may not be cited except as provided by
Minn. Stat. § 480A.08, subd. 3 (1996).
STATE OF MINNESOTA
IN COURT OF APPEALS
Floyd E. Siefferman, Jr., et al.,
United Services Automobile Association, d/b/a USAA,
Filed June 17, 1997
Hennepin County District Court
File No. 9416888
Robert W. Kettering, Jr., James M. Susag, Paul A. Banker, Arthur, Chapman, Kettering, Smetak & Pikala, P.A., 500 Young Quinlan Building, 81 South Ninth Street, Minneapolis, MN 55402-3214 (for Respondent)
Considered and decided by Randall, Presiding Judge, Toussaint, Chief Judge, and Schumacher, Judge.
Appellants Floyd E. Siefferman, Jr. and Jane Day Siefferman brought this action after respondent United Services Automobile Association, d/b/a USAA, denied insurance coverage for damage to the Sieffermans' home. In this appeal, the Sieffermans challenge the district court's refusal to allow them to amend their complaint to add a claim for violation of the Prevention of Consumer Fraud Act. We affirm.
Whether a party is allowed to amend pleadings is a decision resting in the sound discretion of the district court, and its decision will not be reversed absent an abuse of that discretion. Fabio v. Bellomo, 504 N.W.2d 758, 761 (Minn. 1993). Leave to amend a complaint "shall be freely given when justice so requires." Minn. R. Civ. P. 15.01.
USAA argues that a recent supreme court decision, American Standard Ins. Co. v. Le, 551 N.W.2d 923 (Minn. 1996), prevents the Sieffermans from collecting attorney fees and costs in this action. Attorney fees are recoverable if "statutory authority exists to support such an award." Id. at 927. Here, the Act--if applicable--would support such an award. Minn. Stat. § 8.31, subd. 3a.
The pertinent portion of the Act seeks to prevent:
[t]he act, use, or employment by any person of any fraud, false pretense, false promise, misrepresentation, misleading statement or deceptive practice, with the intent that others rely thereon in connection with the sale of any merchandise * * *.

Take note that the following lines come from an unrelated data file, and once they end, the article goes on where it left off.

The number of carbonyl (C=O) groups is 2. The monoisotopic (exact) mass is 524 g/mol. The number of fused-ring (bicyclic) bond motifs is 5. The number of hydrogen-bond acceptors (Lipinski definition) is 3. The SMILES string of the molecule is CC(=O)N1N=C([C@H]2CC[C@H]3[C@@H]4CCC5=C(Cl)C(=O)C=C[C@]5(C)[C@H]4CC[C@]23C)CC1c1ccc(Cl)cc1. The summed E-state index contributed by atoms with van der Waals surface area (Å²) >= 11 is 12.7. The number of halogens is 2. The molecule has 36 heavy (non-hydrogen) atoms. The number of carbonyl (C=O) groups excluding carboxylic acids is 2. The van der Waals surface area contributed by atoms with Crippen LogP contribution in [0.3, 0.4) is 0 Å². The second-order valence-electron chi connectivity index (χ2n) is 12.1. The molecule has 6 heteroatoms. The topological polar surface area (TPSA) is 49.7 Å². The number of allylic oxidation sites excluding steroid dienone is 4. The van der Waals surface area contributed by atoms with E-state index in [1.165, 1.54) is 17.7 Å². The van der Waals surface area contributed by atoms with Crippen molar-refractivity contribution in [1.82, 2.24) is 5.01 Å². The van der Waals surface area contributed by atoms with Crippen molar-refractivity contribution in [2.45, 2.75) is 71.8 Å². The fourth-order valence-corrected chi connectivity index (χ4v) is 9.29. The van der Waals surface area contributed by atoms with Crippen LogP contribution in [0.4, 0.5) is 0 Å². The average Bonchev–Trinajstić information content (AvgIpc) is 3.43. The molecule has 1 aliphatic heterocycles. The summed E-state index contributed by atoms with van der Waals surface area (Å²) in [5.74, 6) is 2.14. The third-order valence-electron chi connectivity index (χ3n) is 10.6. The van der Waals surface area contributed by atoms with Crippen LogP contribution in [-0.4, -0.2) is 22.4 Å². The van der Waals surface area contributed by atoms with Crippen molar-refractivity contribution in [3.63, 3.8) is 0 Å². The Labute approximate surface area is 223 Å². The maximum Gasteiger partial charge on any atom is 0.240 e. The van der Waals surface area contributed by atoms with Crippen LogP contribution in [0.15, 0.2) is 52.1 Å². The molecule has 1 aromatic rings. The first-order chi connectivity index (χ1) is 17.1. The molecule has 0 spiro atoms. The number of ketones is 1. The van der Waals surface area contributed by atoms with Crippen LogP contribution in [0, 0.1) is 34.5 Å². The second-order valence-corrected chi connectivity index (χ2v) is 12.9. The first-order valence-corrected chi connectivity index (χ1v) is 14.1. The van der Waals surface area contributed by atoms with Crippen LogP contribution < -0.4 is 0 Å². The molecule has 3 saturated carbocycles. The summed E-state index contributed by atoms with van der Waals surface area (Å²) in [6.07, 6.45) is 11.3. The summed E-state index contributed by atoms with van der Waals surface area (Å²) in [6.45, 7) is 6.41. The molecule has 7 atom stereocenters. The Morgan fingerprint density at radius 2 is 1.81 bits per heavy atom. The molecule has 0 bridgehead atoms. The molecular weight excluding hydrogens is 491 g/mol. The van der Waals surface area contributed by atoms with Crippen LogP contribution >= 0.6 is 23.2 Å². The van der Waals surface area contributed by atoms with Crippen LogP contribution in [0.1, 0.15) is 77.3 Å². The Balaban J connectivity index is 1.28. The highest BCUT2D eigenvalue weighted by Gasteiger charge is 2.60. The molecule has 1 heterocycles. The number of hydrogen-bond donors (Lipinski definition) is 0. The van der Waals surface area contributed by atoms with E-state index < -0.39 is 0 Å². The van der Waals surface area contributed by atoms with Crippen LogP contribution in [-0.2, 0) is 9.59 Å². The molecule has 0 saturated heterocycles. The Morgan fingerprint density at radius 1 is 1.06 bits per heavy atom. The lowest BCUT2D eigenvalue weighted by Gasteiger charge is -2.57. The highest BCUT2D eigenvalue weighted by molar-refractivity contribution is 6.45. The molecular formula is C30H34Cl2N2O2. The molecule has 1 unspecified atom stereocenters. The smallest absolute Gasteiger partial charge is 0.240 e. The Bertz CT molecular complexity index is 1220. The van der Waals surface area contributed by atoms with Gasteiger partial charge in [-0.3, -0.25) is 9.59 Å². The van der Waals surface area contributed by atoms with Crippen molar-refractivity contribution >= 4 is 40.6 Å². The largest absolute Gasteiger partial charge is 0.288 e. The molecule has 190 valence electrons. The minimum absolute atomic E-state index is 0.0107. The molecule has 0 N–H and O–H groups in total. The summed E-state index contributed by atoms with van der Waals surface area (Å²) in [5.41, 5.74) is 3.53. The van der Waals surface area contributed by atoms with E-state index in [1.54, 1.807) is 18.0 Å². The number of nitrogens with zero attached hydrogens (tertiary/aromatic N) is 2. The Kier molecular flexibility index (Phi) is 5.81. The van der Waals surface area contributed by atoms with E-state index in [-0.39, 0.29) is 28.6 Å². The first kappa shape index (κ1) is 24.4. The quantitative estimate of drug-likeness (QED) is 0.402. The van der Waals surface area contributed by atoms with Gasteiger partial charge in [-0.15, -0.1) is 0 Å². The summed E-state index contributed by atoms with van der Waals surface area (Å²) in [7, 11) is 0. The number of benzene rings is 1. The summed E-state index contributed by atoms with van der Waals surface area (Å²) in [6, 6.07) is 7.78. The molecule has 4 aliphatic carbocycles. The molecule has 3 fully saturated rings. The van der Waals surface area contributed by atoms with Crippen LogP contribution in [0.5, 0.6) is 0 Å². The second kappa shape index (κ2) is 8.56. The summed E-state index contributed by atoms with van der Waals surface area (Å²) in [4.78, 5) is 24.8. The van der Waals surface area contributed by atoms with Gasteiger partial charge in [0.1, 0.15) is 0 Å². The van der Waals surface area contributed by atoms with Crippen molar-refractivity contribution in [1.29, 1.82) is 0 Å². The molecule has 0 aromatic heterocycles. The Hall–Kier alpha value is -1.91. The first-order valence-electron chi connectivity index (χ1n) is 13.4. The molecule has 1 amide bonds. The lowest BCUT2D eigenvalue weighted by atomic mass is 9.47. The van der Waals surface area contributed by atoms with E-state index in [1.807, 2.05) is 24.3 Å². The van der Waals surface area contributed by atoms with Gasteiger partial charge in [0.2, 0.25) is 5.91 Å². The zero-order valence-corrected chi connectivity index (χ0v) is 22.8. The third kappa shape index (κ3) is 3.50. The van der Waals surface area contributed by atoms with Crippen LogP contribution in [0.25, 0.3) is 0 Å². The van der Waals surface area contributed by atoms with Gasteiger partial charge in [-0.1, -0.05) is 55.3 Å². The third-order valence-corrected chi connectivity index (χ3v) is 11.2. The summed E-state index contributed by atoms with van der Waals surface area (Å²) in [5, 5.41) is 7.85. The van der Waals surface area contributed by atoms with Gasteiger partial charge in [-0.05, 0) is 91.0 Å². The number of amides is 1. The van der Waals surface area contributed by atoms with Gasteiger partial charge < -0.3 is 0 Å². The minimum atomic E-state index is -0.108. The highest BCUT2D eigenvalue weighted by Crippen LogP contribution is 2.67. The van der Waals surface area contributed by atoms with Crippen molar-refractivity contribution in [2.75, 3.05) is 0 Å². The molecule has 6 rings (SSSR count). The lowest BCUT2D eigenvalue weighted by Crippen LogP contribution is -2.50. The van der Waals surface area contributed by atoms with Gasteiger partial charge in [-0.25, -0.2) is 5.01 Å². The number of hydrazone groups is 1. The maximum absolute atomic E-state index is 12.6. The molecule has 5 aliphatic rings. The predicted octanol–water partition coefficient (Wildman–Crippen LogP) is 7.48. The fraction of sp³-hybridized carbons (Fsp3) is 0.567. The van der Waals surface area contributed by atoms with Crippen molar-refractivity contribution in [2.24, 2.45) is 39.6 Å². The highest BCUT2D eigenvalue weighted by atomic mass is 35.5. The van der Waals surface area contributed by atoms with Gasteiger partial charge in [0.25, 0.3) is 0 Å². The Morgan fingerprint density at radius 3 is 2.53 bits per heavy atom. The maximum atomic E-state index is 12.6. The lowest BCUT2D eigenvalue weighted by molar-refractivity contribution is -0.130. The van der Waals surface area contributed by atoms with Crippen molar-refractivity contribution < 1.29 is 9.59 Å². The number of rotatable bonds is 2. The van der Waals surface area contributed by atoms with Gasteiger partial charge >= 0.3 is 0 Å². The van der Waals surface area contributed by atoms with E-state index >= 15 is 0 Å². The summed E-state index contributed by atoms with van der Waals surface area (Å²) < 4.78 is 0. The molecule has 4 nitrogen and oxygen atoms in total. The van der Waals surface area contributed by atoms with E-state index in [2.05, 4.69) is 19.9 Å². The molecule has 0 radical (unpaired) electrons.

Minn. Stat. § 325F.69, subd. 1. "Merchandise" is defined as "any objects, wares, goods, commodities, intangibles, real estate, or services." Minn. Stat. § 325F.68, subd. 2.
The parties disagree about whether an insurance policy is "merchandise" within the meaning of the Act. USAA argues that the Sieffermans cannot maintain a claim under the Act because the definition of merchandise does not encompass an insurance policy. We conclude that it is unnecessary for us to decide that issue, because even if an insurance policy were covered by the Act, the Sieffermans could not maintain an action under the Act in this instance.
The parties agree that the insurance policy is a standard policy. There is no claim that the policy is fraudulent or deceptive. The Sieffermans' claim does not relate to the sale of the policy, as is required by the Act, but rather to USAA's decision to deny coverage under the policy. See Minn. Stat. § 325F.69, subd. 1 (Act applies to "the sale of merchandise"). It is true that in their original complaint the Sieffermans claimed that USAA's refusal to pay for the collapse was "deceptive" and "is the pattern and practice" of USAA, but the real gist of their claim is simply that USAA breached the insurance contract by denying coverage for the collapse. The Sieffermans' brief to this court demonstrates that their claim is not with the sale of the policy itself, as they summarize this case as one in which USAA "wrongfully denied [the Sieffermans'] claims under the named 'collapse' coverage * * * ." (Emphasis added.)
While the Act is to be liberally construed in favor of protecting consumers, it cannot apply in this situation. See Boubelik v. Liberty State Bank, 553 N.W.2d 393, 402 (Minn. 1996) (consumer protection statutes should be liberally construed). We are satisfied that there are other safeguards in place to prevent fraudulent practices by insurance companies. See, e.g., Minn. Stat. § 72A.17-32 (1996) (regulating trade practices in insurance business); Minn. Stat. § 72A.21 (giving insurance commissioner power to examine and investigate affairs of insurance carriers and agents).
It is not an abuse of discretion for a district court to deny a motion to amend when the proposed amended claim is not legally recognized or there is no evidence to support it. Copeland v. Hubbard Broad., Inc., 526 N.W.2d 402, 405 (Minn. App. 1995), review denied (Minn. Mar. 29, 1995). We cannot say that the district court abused its wide discretion by denying the Sieffermans' motion to amend.